She tolerated the procedure well. Six month post operative follow up showed good healing with no sign of recurrence


HGF is a benign hereditary gingival lesion confined to maxillomandibular region. The gingival involvement can be generalized (involving all teeth) or localized, limited to specific area as tuberosity

buccal gingival around lower molars. Its relation with use of certain drugs cannot be ruled out as cyclosporine, Ca channel blockers and nifedipine. 6

Hereditary gingival fibromatosis is principally transmitted as autosomal dominant and infrequently as autosomal recessive trait. As autosomal dominant trait, the chances of a child to develop the said condition is 50% and is often associated with hypertrichosis, corneal dystrophy, craniofacial deformity, nail defects, deafness, epilepsy and mental retardation. 7Onset of the condition is related to the eruption of the permanent dentition and progresses to maximum during active phase of eruption, signifying period of high fibroblast activity.8

However; it can also be encountered with deciduous teeth eruption and rarely at birth. Age of onset can be subdivided as; Pre-eruptive period which is <6 months, deciduous dentition period i.e. 6 months to 6 years, mixed dentition period ranging from 6-12 years, permanent dentition period before adolescence 12-20 years, and permanent dentition period after adolescence (above 20 years of age).9 It may run within the same family generation after generation with variable degree of hyperplasia among different individuals of the same family.10

Clinically it present as asymptomatic hyperplasic gingiva having pink color, firm dense and fibrous consistency, evident stippling and scarce bleeding. Other features manifest as malpositioned teeth, retained deciduous and permanent teeth, poor oral hygiene, halitosis, diastemas, pseudo-pocket formation, lip protrusion leading to aesthetic disfigurement, functional issues, and psychological concerns.11 Histologically, the affected tissue is rich in collagen composed of few fibroblasts and blood vasculature.12 In a review done by Hart he presented 18 different forms of HGF with variation in systemic features.13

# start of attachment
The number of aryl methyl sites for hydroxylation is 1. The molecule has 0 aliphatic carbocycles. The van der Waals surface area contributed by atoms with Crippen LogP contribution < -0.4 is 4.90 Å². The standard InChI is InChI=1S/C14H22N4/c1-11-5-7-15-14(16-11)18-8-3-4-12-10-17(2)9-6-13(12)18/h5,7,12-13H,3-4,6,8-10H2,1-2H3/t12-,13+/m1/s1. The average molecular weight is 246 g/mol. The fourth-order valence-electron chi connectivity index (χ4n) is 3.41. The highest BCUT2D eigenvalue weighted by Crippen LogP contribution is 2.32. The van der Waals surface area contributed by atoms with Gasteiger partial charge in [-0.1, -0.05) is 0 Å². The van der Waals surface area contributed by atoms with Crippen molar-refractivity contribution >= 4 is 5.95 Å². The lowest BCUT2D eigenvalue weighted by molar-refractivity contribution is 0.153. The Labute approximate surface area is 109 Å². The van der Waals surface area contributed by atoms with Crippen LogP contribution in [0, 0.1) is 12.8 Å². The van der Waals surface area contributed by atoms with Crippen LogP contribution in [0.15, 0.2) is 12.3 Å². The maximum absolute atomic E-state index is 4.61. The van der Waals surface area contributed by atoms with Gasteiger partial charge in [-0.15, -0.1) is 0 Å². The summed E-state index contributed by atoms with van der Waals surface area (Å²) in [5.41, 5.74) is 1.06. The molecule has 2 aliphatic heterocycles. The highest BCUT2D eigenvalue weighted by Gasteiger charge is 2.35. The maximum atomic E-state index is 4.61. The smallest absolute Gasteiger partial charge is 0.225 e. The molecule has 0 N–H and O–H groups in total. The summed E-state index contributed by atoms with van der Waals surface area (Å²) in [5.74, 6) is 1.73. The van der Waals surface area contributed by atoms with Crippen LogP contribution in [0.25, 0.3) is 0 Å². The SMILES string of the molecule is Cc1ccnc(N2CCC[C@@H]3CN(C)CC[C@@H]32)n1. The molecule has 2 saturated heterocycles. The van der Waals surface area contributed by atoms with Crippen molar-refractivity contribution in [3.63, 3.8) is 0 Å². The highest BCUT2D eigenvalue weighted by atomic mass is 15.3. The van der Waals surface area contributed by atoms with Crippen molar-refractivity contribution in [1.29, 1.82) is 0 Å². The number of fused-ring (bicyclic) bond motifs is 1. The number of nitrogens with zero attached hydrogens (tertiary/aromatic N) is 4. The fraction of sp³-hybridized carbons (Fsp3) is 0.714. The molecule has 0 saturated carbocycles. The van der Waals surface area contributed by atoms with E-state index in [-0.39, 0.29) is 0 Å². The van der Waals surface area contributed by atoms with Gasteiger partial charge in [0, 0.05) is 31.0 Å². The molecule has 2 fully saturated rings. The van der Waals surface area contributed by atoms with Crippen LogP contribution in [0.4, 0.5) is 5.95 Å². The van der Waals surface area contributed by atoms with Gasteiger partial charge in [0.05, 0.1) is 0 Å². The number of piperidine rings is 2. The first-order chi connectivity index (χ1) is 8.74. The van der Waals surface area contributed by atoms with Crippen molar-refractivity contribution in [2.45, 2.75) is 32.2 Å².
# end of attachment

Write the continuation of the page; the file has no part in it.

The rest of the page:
Hereditary gingival fibromatosis cannot be cured but controlled with varying degrees of success. The use of carbon-di-oxide laser has been advocated in literature and appears to be promising but further work is required to make its practice more common. However, resective surgery of excess tissue overgrowth i.e., conventional external bevel

gingivectomy remains the most efficacious treatment available. Recurrence is frequent.14 Should the overgrowth re-emerge, excision is to be repeated as psychological benefits resulting from cosmetic improvement outweigh risk of recurrence.


HGF is benign condition which cause aesthetic, functional and psychological distress to an individual. Treatment consists of surgical uncovering of teeth by gingivectomy but long term follow up is necessary to monitor recurrence of the condition. Present case was of non-syndromic inherited gingival enlargement, requiring surgical intervention which appreciably improved aesthetic and masticatory competence without recurrence.